How can I lose my beer belly?

Can you get rid of your beer belly and still enjoy a drink come the weekend? Find out about calories in beer, and how alcohol affects your exercise performance.

Hidden calories in alcohol

When it comes to alcohol and weight gain the term ‘beer belly’ can be misleading. The pure alcohol in your drink is as fattening whatever drink it’s in - so it's no more fattening in beer than in wine for example.

With around seven calories per gram, alcohol contains almost the same calories as pure fat.

Different alcoholic drinks have different calorie contents and it’s important that you understand what’s in your drink and how it can affect your weight. In addition, many alcoholic drinks drinks are also high in sugar meaning you could be consuming lots of empty calories, which could lead to weight gain, putting your long term health at risk.

Find out the calories in your drinks. Use our Unit and Calorie Calculator

How heavy nights out can contribute to a beer belly

Some pints of lager can contain 180 calories, the equivalent to a slice of pizza. Stouts and ales can be as calorific as a whole bagel (around 250 calories per pint!) and a pint of cider can contain as many calories as a sugared doughnut.

That means on a night out drinking pints you could be consuming almost your whole day's healthy calorie intake (2,500 for men) just in alcohol.

And that's not including the chips, takeaway pizza and hangover fry-up the next day.

More information on calories in lager and beer

Alcohol has no nutritional value and may actually make you feel more hungry instead of less.

Eating more food after drinking is one reason why drinking alcohol regularly can cause a beer belly sometimes called ‘central obesity’2.

Men and women are advised not to drink more than 14 alcohol units a week. Regularly having three of four pints after work or sharing a bottle of wine over dinner is enough to make an impact on your waistline over time. Avoid the calories and reduce your belly fat by cutting down on alcohol at home as well as when out and about.

Find out the calories in your drinks with our Unit and Calorie Counter

Alcohol and exercise

If you drink alcohol it can be harder to shift that stubborn ‘beer belly’ fat with exercise.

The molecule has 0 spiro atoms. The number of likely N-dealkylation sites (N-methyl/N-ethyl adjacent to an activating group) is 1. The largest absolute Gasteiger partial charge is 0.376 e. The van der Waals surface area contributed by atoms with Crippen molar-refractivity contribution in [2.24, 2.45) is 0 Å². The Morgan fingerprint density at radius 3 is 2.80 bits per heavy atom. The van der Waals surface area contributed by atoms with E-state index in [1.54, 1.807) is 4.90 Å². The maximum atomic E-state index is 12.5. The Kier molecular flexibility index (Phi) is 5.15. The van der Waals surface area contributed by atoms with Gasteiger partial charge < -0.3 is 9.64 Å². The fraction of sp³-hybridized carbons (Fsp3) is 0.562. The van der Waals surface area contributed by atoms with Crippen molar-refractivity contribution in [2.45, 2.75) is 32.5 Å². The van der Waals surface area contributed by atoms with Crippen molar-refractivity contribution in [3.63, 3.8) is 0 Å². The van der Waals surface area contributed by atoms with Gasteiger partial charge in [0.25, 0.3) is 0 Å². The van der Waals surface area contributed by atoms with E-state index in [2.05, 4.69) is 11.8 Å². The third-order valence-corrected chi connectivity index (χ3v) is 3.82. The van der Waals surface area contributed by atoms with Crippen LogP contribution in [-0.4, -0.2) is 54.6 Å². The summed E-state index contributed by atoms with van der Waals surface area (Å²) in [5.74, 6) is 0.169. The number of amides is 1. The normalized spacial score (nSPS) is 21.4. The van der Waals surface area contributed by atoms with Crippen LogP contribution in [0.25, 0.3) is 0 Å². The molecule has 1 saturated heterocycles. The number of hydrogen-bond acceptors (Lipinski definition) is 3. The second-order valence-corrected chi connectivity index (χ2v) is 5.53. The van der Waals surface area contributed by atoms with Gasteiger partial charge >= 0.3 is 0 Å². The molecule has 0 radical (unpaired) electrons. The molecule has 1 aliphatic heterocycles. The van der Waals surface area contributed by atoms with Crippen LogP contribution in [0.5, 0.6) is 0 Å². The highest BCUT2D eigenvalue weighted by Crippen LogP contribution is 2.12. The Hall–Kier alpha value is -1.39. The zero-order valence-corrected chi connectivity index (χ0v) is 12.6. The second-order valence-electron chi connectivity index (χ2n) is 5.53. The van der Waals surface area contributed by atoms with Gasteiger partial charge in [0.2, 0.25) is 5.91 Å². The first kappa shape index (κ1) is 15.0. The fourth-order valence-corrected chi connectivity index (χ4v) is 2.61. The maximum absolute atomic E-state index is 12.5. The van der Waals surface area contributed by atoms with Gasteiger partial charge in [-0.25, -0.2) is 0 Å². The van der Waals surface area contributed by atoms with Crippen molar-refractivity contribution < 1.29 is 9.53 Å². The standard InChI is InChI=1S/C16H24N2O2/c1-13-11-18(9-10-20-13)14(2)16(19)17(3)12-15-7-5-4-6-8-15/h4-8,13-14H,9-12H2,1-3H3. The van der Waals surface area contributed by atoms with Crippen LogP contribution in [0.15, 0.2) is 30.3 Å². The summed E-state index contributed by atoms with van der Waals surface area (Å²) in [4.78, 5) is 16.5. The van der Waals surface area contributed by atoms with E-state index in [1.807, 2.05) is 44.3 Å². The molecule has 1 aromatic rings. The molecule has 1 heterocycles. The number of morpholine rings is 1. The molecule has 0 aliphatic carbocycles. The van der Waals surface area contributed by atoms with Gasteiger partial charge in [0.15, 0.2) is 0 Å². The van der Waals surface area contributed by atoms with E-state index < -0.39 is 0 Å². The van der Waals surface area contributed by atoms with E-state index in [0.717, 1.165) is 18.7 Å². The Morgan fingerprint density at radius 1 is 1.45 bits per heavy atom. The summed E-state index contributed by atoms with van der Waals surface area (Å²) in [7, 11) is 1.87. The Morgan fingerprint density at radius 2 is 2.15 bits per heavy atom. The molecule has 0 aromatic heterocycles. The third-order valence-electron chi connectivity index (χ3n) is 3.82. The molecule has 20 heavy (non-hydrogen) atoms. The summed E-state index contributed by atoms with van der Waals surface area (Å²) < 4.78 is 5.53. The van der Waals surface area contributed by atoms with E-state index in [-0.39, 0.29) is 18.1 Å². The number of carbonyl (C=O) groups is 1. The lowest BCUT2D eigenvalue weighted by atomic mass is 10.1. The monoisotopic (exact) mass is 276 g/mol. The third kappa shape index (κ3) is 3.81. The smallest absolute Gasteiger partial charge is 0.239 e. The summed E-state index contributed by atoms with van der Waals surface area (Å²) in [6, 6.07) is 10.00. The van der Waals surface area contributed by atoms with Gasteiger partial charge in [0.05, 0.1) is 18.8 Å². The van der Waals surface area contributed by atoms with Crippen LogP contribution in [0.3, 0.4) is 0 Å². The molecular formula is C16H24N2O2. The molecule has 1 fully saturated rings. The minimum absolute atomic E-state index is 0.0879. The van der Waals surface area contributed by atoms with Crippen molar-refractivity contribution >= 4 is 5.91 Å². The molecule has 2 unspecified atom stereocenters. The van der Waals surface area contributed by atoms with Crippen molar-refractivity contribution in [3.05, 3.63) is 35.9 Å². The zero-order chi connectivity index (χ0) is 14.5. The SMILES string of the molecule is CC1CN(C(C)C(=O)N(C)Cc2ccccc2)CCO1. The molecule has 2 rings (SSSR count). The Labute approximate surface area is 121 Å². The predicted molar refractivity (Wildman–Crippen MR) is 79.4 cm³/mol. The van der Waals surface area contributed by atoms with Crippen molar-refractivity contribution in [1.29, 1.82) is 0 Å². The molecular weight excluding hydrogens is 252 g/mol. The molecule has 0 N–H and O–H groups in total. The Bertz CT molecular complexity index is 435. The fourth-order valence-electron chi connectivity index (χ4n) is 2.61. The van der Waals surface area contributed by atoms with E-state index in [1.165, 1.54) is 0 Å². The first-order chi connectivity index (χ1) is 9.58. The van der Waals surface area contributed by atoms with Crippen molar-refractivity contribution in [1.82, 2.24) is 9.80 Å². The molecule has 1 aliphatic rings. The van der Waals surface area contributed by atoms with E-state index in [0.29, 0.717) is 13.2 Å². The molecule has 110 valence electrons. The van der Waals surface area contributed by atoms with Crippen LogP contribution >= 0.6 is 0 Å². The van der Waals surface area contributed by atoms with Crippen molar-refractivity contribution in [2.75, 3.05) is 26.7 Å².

Drinking alcohol reduces the amount of fat your body burns for energy.3 Our bodies can’t store alcohol. So when you drink alcohol your body wants to get rid of it. All of your body’s other processes that should be taking place, like burning fat, are interrupted while it does that.

To burn off the 180 calories in a standard strength pint of lager (4% ABV) a typical man would have to spend: 13 minutes running on the treadmill or playing football; 15 minutes cycling or 20 minutes swimming or half an hour on the golf course.

Athletic performance

So can you reap the benefits of the hard work you do in your exercise sessions and still have a drink after-work or at the weekend? The advice would be to stick to the low risk alcohol unit guidelines of not regularly drinking more than 14 units a week. 

If you feel like the balance between alcohol and exercise is veering too much towards the former, then it's a good idea to consider cutting down on alcohol — you could start by and swapping your regular pint for a lower alcohol or non-alcoholic beer, which tend to have fewer calories. 

Spirits, wine and light beer and light cider have less calories than regular beer and cider. A single (25ml measure) vodka and coke or gin and tonic is around 110 calories, while calories in whiskey are about 61 per 25ml shot. A medium-sized glass of 13% wine (175ml) contains 159 calories, although a bottle would be 682 calories.

Have a Little Less 

Drinking even a little less each day through the week can have benefits for your health, helping you cut down down on calories and contribute to weight loss. 
Use the DrinkCompare Calculator to see the health benefits of having a little less

 

Last review: 1 December 2016

Next review due: 1 December 2019

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References

(1) Yeomans, M. R. (2004). Effects of alcohol on food and energy intake in human subjects: evidence for passive and active over-consumption of energy. British Journal of Nutrition, 92, S31-S34.

(2) Lourenco, Oliveira, Lopes The effect of current and lifetime alcohol consumption on overall and central obesity; European Journal of Clinical Nutrition (2012) 66, 813–818; doi:10.1038/ejcn.2012.20

(3) Sonko, B. J., Prentice, A. M., Murgatroyd, P. R., et al. (1994). Effect of alcohol on postmeal fat storage. Am J Clin Nutr, 59, 619-25.